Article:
Further evidence suggesting that the stromal environment may induce inflammatory changes comprises increased expression of MIF (figure 1E, online supplemental figure S2B) in diseased tenocytes that can induce proinflammatory effects via its receptor CD74, which is also upregulated in macrophages from diseased tendon (figure 1E, online supplemental figure S2C). ST generated indicative data from cell–cell interaction analysis suggests stromal induced immune regulation. As such, we postulate the primary role of the immune compartment within the tendon is to regulate and resolve damage; however, following cumulative microtrauma the fundamental process of debris removal and matrix repair initiated by tenocytes could lead to positive amplification of the immune compartment. We further propose that within diseased tendon immune homoeostasis may become imbalanced and activated immune cells, primed by both endothelial and stromal cells, promote a cycle of inflammation and aberrant tissue repair. The inflammatory environment, including cytokine pathways that are unequivocally demonstrated in this preliminary tendon atlas, have been targeted to yield potent immunological interventions in a range of inflammatory RMDs—the potential to target and investigate these pathways in human tendon disease is now compelling.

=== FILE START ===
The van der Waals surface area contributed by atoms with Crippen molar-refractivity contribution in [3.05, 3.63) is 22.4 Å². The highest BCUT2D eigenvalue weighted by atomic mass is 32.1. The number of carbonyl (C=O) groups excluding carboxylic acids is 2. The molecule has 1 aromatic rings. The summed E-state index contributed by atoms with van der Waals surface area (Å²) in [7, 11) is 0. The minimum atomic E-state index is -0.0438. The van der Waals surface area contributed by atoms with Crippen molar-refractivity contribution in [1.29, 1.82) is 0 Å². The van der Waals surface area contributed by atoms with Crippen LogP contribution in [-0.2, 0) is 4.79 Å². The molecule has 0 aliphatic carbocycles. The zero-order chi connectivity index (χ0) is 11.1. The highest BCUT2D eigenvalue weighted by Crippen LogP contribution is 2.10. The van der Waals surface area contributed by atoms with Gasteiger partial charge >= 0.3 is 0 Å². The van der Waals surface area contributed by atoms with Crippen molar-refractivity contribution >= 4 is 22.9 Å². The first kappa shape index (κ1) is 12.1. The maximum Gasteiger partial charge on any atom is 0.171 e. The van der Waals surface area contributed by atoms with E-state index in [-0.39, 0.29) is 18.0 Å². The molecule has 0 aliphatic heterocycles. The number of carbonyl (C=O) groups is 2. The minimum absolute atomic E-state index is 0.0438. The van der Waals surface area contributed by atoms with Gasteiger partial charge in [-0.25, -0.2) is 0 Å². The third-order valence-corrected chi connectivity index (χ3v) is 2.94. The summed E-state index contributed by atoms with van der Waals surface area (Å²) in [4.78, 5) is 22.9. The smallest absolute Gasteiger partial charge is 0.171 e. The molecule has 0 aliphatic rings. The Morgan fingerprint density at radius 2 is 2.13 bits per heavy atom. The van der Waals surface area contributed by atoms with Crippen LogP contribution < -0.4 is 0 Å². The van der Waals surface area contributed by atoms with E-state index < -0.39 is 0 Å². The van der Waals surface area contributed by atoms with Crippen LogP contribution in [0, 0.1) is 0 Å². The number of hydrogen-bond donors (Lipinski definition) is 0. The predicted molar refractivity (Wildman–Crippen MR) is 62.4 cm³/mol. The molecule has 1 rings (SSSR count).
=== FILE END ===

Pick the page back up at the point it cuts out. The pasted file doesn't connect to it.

Ethics statements

Patient consent for publication

Ethics approval

All procedures and protocols were approved by the Ethics Committee under the approval number West of Scotland REC (REC14/WS/1035) with informed consent obtained and carried out in accordance with standard operative procedures.

Acknowledgments